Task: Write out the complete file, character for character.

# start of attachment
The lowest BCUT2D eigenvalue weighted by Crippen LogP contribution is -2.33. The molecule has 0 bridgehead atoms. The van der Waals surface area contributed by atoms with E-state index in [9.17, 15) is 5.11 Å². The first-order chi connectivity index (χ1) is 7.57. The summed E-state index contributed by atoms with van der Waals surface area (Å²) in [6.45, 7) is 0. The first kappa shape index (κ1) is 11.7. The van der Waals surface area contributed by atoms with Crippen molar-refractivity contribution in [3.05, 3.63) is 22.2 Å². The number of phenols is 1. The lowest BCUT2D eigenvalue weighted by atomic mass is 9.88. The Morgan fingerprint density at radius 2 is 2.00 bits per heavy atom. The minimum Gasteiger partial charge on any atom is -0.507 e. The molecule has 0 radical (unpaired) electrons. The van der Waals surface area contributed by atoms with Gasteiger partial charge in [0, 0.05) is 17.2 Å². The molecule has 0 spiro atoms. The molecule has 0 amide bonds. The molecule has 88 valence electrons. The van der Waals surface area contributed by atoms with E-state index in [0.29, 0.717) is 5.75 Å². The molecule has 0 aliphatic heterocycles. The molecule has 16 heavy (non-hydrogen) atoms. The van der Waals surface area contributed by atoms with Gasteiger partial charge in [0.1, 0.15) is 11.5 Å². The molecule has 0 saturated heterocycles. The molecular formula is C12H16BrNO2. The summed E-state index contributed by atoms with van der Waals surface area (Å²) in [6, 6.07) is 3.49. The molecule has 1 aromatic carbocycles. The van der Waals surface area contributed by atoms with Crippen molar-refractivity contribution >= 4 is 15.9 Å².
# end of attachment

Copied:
The lowest BCUT2D eigenvalue weighted by Crippen LogP contribution is -2.33. The molecule has 0 bridgehead atoms. The van der Waals surface area contributed by atoms with E-state index in [9.17, 15) is 5.11 Å². The first-order chi connectivity index (χ1) is 7.57. The summed E-state index contributed by atoms with van der Waals surface area (Å²) in [6.45, 7) is 0. The first kappa shape index (κ1) is 11.7. The van der Waals surface area contributed by atoms with Crippen molar-refractivity contribution in [3.05, 3.63) is 22.2 Å². The number of phenols is 1. The lowest BCUT2D eigenvalue weighted by atomic mass is 9.88. The Morgan fingerprint density at radius 2 is 2.00 bits per heavy atom. The minimum Gasteiger partial charge on any atom is -0.507 e. The molecule has 0 radical (unpaired) electrons. The van der Waals surface area contributed by atoms with Gasteiger partial charge in [0, 0.05) is 17.2 Å². The molecule has 0 spiro atoms. The molecule has 0 amide bonds. The molecule has 88 valence electrons. The van der Waals surface area contributed by atoms with E-state index in [0.29, 0.717) is 5.75 Å². The molecule has 0 aliphatic heterocycles. The molecule has 16 heavy (non-hydrogen) atoms. The van der Waals surface area contributed by atoms with Gasteiger partial charge in [0.1, 0.15) is 11.5 Å². The molecule has 0 saturated heterocycles. The molecular formula is C12H16BrNO2. The summed E-state index contributed by atoms with van der Waals surface area (Å²) in [6, 6.07) is 3.49. The molecule has 1 aromatic carbocycles. The van der Waals surface area contributed by atoms with Crippen molar-refractivity contribution >= 4 is 15.9 Å².